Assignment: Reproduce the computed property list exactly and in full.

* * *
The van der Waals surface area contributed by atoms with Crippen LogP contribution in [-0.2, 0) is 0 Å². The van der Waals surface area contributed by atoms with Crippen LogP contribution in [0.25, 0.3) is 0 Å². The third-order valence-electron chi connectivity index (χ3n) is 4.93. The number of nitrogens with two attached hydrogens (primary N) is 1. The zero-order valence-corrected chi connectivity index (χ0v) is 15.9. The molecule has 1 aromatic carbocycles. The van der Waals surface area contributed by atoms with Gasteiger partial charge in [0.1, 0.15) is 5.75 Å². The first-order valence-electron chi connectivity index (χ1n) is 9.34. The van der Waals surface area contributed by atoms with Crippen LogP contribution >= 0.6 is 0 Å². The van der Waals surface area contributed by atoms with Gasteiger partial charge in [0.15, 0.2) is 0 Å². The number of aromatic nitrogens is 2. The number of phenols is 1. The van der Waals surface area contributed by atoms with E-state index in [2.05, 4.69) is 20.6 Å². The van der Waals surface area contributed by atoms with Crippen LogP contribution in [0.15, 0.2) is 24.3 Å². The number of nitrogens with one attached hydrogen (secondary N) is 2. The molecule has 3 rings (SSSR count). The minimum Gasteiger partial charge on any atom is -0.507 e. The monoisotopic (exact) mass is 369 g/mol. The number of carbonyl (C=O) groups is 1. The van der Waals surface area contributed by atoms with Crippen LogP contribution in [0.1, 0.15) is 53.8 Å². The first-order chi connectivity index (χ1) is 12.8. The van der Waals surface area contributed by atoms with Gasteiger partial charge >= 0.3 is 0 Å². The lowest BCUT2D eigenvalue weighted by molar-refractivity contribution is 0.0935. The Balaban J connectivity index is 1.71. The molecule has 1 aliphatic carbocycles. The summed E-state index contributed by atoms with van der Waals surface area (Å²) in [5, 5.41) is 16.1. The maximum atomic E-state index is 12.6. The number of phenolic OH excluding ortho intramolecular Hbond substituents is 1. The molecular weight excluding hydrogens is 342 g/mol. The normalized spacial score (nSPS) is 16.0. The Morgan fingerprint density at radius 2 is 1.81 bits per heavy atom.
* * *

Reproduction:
The van der Waals surface area contributed by atoms with Crippen LogP contribution in [-0.2, 0) is 0 Å². The van der Waals surface area contributed by atoms with Crippen LogP contribution in [0.25, 0.3) is 0 Å². The third-order valence-electron chi connectivity index (χ3n) is 4.93. The number of nitrogens with two attached hydrogens (primary N) is 1. The zero-order valence-corrected chi connectivity index (χ0v) is 15.9. The molecule has 1 aromatic carbocycles. The van der Waals surface area contributed by atoms with Gasteiger partial charge in [0.1, 0.15) is 5.75 Å². The first-order valence-electron chi connectivity index (χ1n) is 9.34. The van der Waals surface area contributed by atoms with Crippen LogP contribution >= 0.6 is 0 Å². The van der Waals surface area contributed by atoms with Gasteiger partial charge in [0.15, 0.2) is 0 Å². The number of aromatic nitrogens is 2. The number of phenols is 1. The van der Waals surface area contributed by atoms with E-state index in [2.05, 4.69) is 20.6 Å². The van der Waals surface area contributed by atoms with Crippen LogP contribution in [0.15, 0.2) is 24.3 Å². The number of nitrogens with one attached hydrogen (secondary N) is 2. The molecule has 3 rings (SSSR count). The minimum Gasteiger partial charge on any atom is -0.507 e. The monoisotopic (exact) mass is 369 g/mol. The number of carbonyl (C=O) groups is 1. The van der Waals surface area contributed by atoms with Crippen LogP contribution in [0.1, 0.15) is 53.8 Å². The first-order chi connectivity index (χ1) is 12.8. The van der Waals surface area contributed by atoms with Gasteiger partial charge >= 0.3 is 0 Å². The lowest BCUT2D eigenvalue weighted by molar-refractivity contribution is 0.0935. The Balaban J connectivity index is 1.71. The molecule has 1 aliphatic carbocycles. The summed E-state index contributed by atoms with van der Waals surface area (Å²) in [5, 5.41) is 16.1. The maximum atomic E-state index is 12.6. The number of phenolic OH excluding ortho intramolecular Hbond substituents is 1. The molecular weight excluding hydrogens is 342 g/mol. The normalized spacial score (nSPS) is 16.0. The Morgan fingerprint density at radius 2 is 1.81 bits per heavy atom.